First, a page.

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ECB set to put policy on hold as debt storms calm
 
FRANKFURT, March 8 (BSS/AFP) - No changes in eurozone interest rates are expected Thursday as the European Central Bank assesses whether recent moves to flood banks with cash have averted a credit crunch, analysts said.

The ECB's governing council, meeting for its regular monthly
policy-setting meeting, is not expected to announce any changes
to interest rates or any other measures after it pumped a record
529.5 billion euros ($695 billion) into euro area banks last
week, analysts said.

"Following the huge liquidity injections of the past two
months, the ECB is likely to take a step back and wait to see
whether credit growth picks up," said ING Belgium economist
Carsten Brzeski.

"Over the past week, the ECB has again fulfilled its role as
the eurozone's fire brigade. Now it's time to sit back and take
break," Brzeski said.

UniCredit economist Marco Valli agreed.

"We expect the ECB to leave its (key) rate at 1.0 percent,
with no announcement of further unconventional measures," he
said.

Last week, the ECB threw open its liquidity floodgates for
the second time in two months, flooding the banking system with
cheap funds in order to avert a dangerous credit squeeze.

That brings to more than 1.0 trillion euros the total amount
banks have borrowed from the ECB at exceptionally low interest
rates since December.

The ECB hopes the banks will lend the money to households and
businesses and also use it to bring down government borrowing
costs.

The measure does indeed seem to be working, even if analysts
agree it will not be enough on its own to solve the eurozone's
crippling debt crisis and will merely buy time.

The so-called long-term refinancing operation or LTRO "has
been successful in alleviating liquidity pressures for banks,
bolstering investor confidence and lowering bond yields notably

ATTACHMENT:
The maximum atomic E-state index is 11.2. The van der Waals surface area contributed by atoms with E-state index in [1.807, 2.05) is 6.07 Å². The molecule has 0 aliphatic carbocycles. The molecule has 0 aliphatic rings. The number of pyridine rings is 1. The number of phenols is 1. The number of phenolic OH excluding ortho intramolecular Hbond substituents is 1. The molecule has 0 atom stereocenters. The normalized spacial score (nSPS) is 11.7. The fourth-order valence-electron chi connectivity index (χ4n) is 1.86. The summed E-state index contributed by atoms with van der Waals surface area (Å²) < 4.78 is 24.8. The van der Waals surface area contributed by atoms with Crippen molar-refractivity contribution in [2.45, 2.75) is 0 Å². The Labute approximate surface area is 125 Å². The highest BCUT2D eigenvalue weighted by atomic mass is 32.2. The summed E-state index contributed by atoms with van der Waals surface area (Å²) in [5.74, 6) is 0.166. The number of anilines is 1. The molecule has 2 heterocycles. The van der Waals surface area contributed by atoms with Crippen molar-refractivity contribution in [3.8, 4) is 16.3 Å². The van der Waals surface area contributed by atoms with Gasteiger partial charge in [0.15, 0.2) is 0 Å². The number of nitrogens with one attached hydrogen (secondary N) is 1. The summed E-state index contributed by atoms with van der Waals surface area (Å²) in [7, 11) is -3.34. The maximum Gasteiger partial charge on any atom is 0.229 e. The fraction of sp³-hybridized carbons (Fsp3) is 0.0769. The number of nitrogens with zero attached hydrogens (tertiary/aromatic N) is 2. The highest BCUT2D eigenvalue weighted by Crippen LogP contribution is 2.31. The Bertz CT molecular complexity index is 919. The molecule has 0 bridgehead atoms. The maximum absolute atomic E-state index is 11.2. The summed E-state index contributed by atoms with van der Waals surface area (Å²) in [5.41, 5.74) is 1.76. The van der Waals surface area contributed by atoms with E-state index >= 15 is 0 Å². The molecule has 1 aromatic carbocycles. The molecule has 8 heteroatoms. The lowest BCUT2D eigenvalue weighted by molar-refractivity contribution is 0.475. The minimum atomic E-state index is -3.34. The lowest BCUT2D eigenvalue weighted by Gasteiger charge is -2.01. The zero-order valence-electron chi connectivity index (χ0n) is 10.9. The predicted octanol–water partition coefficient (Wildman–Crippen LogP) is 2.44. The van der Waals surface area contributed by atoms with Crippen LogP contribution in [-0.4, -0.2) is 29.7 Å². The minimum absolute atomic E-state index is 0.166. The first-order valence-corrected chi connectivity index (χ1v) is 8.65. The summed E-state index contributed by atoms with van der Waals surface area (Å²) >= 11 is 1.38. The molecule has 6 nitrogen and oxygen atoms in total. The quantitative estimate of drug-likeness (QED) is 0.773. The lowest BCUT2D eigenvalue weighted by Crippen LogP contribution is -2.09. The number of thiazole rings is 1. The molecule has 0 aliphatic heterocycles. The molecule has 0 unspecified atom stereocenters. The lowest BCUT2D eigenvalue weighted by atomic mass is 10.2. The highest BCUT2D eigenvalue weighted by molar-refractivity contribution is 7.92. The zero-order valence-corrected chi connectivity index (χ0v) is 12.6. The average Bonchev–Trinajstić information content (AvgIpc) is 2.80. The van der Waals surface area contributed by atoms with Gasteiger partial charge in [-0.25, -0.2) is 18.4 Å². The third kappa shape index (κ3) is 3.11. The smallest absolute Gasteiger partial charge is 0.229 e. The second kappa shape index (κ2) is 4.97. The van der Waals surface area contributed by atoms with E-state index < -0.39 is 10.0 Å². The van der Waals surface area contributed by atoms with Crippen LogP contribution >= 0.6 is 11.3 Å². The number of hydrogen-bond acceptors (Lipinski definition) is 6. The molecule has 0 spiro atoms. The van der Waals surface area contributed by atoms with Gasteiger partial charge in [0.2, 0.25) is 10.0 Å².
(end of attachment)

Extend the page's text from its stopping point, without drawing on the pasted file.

in Italy and Spain," said Marie Diron, senior economic adviser to
the Ernst & Young Eurozone Forecast.

"It is still too early to tell, but it looks as if the LTRO
has avoided a serious credit crunch that would have plunged the
eurozone into a deep recession," she said.

Nevertheless, "while the LTRO has brought huge relief, it
will probably not be enough to get the eurozone growing again in
the short term," she cautioned.

Since taking over at the ECB's helm in November, president
Mario Draghi has been busy seeking to put out the crisis fires on
a number of fronts.

In December, the ECB cut rates to bring its benchmark lending
rate back to its previous historic low of 1.0 percent,
effectively reversing last year's two earlier rate hikes.

It has eased the rules on bank collateral and cut banks'
minimum reserve ratio, and after long resisting calls to take a
haircut or writedown its holdings of Greek bonds, it did finally
agree to forego profits on them.

"After all that, we doubt that the ECB will announce any
additional policy measures this month," said Jennifer McKeown,
senior European economist at Capital Economics.

The ECB will, however, publish its latest updated growth and
inflation forecasts for the 17 countries that share the euro, and
Berenberg Bank senior economist Christian Schulz said he was
expecting the bank to cut its growth outlook, "but is unlikely to
cut rates further."

By contrast, Natixis economist Cedric Thellier suggested
Draghi "might leave an open door for such a possibility if non-
standard measures fail to revive credit to the real economy."

On another front, the influential German daily Frankfurter
Allgemeine Zeitung, said it had obtained a copy of a letter from
Bundesbank chief Jens Weidmann in which he urged Draghi to
rethink the decision to ease collateral rules and warned about
the wider risks being stored up in the financial system.

Like every other eurozone country, Germany may only carry a
single vote on the ECB's governing council but given the
country's clout as Europe's biggest economy and the EU's
effective paymaster, its support is vital for Draghi.

The two men's predecessors, Jean-Claude Trichet and Axel
Weber, similarly clashed over a controversial bond-buying
programme, leading to Weber's abrupt resignation as Bundesbank
president.
 
 
 
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